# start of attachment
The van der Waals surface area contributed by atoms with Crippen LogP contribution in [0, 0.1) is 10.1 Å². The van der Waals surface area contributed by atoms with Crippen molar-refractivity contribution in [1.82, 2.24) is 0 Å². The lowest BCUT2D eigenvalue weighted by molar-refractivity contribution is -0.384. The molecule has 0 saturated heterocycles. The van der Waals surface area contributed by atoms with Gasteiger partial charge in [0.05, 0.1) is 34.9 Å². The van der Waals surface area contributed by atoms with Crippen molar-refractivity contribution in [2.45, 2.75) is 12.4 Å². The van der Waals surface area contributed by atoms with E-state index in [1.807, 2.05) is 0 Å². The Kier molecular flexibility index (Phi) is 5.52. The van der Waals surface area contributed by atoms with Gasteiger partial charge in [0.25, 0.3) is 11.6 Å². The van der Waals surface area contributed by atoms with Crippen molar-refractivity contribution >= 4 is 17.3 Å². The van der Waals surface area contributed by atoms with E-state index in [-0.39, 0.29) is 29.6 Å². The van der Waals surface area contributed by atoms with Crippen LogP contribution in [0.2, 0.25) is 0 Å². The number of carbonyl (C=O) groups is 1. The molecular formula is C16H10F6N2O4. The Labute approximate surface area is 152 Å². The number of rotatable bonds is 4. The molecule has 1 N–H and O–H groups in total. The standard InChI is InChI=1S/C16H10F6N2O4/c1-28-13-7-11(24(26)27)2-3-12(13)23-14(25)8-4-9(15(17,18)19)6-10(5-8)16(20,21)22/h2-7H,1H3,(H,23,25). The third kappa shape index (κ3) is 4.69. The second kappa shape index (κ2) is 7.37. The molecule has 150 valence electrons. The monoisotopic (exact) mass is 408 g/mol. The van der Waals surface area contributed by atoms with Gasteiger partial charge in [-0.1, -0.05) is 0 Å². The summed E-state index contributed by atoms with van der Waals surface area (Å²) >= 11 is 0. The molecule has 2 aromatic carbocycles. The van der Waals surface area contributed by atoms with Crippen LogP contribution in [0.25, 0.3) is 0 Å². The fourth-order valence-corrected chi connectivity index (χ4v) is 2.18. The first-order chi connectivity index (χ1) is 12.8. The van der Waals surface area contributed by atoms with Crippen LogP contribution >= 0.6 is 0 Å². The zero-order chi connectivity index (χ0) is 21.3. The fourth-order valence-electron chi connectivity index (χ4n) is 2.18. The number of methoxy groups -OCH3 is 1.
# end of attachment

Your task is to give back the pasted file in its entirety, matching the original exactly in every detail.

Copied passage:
The van der Waals surface area contributed by atoms with Crippen LogP contribution in [0, 0.1) is 10.1 Å². The van der Waals surface area contributed by atoms with Crippen molar-refractivity contribution in [1.82, 2.24) is 0 Å². The lowest BCUT2D eigenvalue weighted by molar-refractivity contribution is -0.384. The molecule has 0 saturated heterocycles. The van der Waals surface area contributed by atoms with Gasteiger partial charge in [0.05, 0.1) is 34.9 Å². The van der Waals surface area contributed by atoms with Crippen molar-refractivity contribution in [2.45, 2.75) is 12.4 Å². The van der Waals surface area contributed by atoms with E-state index in [1.807, 2.05) is 0 Å². The Kier molecular flexibility index (Phi) is 5.52. The van der Waals surface area contributed by atoms with Gasteiger partial charge in [0.25, 0.3) is 11.6 Å². The van der Waals surface area contributed by atoms with Crippen molar-refractivity contribution >= 4 is 17.3 Å². The van der Waals surface area contributed by atoms with E-state index in [-0.39, 0.29) is 29.6 Å². The van der Waals surface area contributed by atoms with Crippen LogP contribution in [0.2, 0.25) is 0 Å². The number of carbonyl (C=O) groups is 1. The molecular formula is C16H10F6N2O4. The Labute approximate surface area is 152 Å². The number of rotatable bonds is 4. The molecule has 1 N–H and O–H groups in total. The standard InChI is InChI=1S/C16H10F6N2O4/c1-28-13-7-11(24(26)27)2-3-12(13)23-14(25)8-4-9(15(17,18)19)6-10(5-8)16(20,21)22/h2-7H,1H3,(H,23,25). The third kappa shape index (κ3) is 4.69. The second kappa shape index (κ2) is 7.37. The molecule has 150 valence electrons. The monoisotopic (exact) mass is 408 g/mol. The van der Waals surface area contributed by atoms with Gasteiger partial charge in [-0.1, -0.05) is 0 Å². The summed E-state index contributed by atoms with van der Waals surface area (Å²) >= 11 is 0. The molecule has 2 aromatic carbocycles. The van der Waals surface area contributed by atoms with Crippen LogP contribution in [0.25, 0.3) is 0 Å². The fourth-order valence-corrected chi connectivity index (χ4v) is 2.18. The first-order chi connectivity index (χ1) is 12.8. The van der Waals surface area contributed by atoms with Crippen LogP contribution >= 0.6 is 0 Å². The zero-order chi connectivity index (χ0) is 21.3. The fourth-order valence-electron chi connectivity index (χ4n) is 2.18. The number of methoxy groups -OCH3 is 1.